In places with a big crowd, there is always a chance of Mass panic and Stampedes. In places with bad management, they can be inevitable. They aren’t a thing of the past. Just in September 2015, a crowd collapse caused the deaths of at least 2,236 pilgrims who were suffocated or crushed during the annual Hajj pilgrimage in Mina, Mecca, making it the deadliest Hajj disaster in history. We asked someone who actually has done a lot of research into the phenomenon of ‘crowd crush’ and ‘crowd collapse’, and could probably shed some light on this topic. Here it is in his own words.

First I’ll say these are not stampedes, but some background info is needed. IF YOU HAVE A WEAK STOMACH YOU MAY WANT TO CONSIDER NOT READING THIS.

5-6 people - meter

Basically when people start to move in very high density crowds, each individual physically doesn’t have enough space around them to behave like a normal person who acts based on decisions anymore, but rather the entire crowd starts moving like a fluid, forced forward by the pressure of the people walking forwards behind them. We’re talking densities of 5+ people per square meter (you can roughly equate 4 people per square meter to being in a tightly packed crowd but still being able to move 360 degrees, just brushing up on people on all 4 sides. At about 5-6 people/meter2 (pictured above) you start to lose that freedom of movement). The crowd starts to literally behave by the laws of fluid dynamics, and can experience shockwaves(youtube video) that ripple up and back through the mass of people when a push comes from any given direction. Anyone who’s been in a moshpit knows what I’m talking about.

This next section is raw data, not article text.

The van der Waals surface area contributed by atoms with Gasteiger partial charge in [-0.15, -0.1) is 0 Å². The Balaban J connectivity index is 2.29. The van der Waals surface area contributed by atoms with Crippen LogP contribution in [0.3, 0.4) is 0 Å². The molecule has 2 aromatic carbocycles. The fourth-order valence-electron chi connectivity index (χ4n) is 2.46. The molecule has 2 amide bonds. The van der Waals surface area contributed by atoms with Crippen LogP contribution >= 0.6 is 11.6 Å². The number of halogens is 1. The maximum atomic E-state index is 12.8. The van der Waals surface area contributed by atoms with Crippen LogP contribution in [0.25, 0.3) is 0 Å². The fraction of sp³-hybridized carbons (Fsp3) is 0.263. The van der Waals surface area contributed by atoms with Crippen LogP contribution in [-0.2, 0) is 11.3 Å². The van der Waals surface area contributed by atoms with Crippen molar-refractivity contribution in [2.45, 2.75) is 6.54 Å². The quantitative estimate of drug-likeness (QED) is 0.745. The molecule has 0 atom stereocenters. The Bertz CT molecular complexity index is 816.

High Density Crowd

These crowd densities aren’t dangerous in themselves until you start reaching more than 8+ people/meter2, however starting at about 5-6 they become extremely risky to facilitate movement in for two major reasons:

  • The risk of hitting a choke point.
  • The risk of someone falling over.

Human Pile

The first one results in what is called ‘crowd crush’. This is where you have an extremely large and high density crowd, typical for those seen at events like the Hajj, moving in one direction in a confined space. This can be as wide as a city block or as narrow as a hallway. The crowd will be moving in its desired direction, but as soon as it hits a choke point, such as a blocked entrance, a sharp turn, a single open doorway, or even another high density crowd coming from the opposite direction, the people at the front face a serious problem. They are not merely walking anymore, they are being carried in the crowd fluid and could not stop if they tried (and would probably fall over). Survivors of crushes have described the experience like you’re being carried by a river of people. The people at the very front of the crowd (who are not at dangerous densities) will make it through the choke point, unless it’s a blocked entrance of course, but the high density crowd inevitably follows, carried by force. If the choke point is too narrow for the entire crowd to fit through, people literally just plug it up and are unable to squeeze through the gap anymore, and are being evermore crushed by the force of people behind them. For a morbid but good example of this, watch the video of the Station Nightclub fire that happened in 2003 (Warning! Extremely Graphic). For those who don’t want to watch, basically what happened is a fire broke out in a nightclub, and nobody really bothered to run for the emergency exits (plus some other things but another post entirely) but instead all pushed for the front door. When the crowd density trying to leave the club out of the double doors became too great, the people got stuck and knocked over in the doorway, and bodies kept piling on top of more bodies from the flow of people behind until there was a helpless 6 feet high pile of people(like the one pictured above from a stampede in Cambodia) with their heads and arms sticking out the front door packed too tightly for anyone on the outside to wedge them free.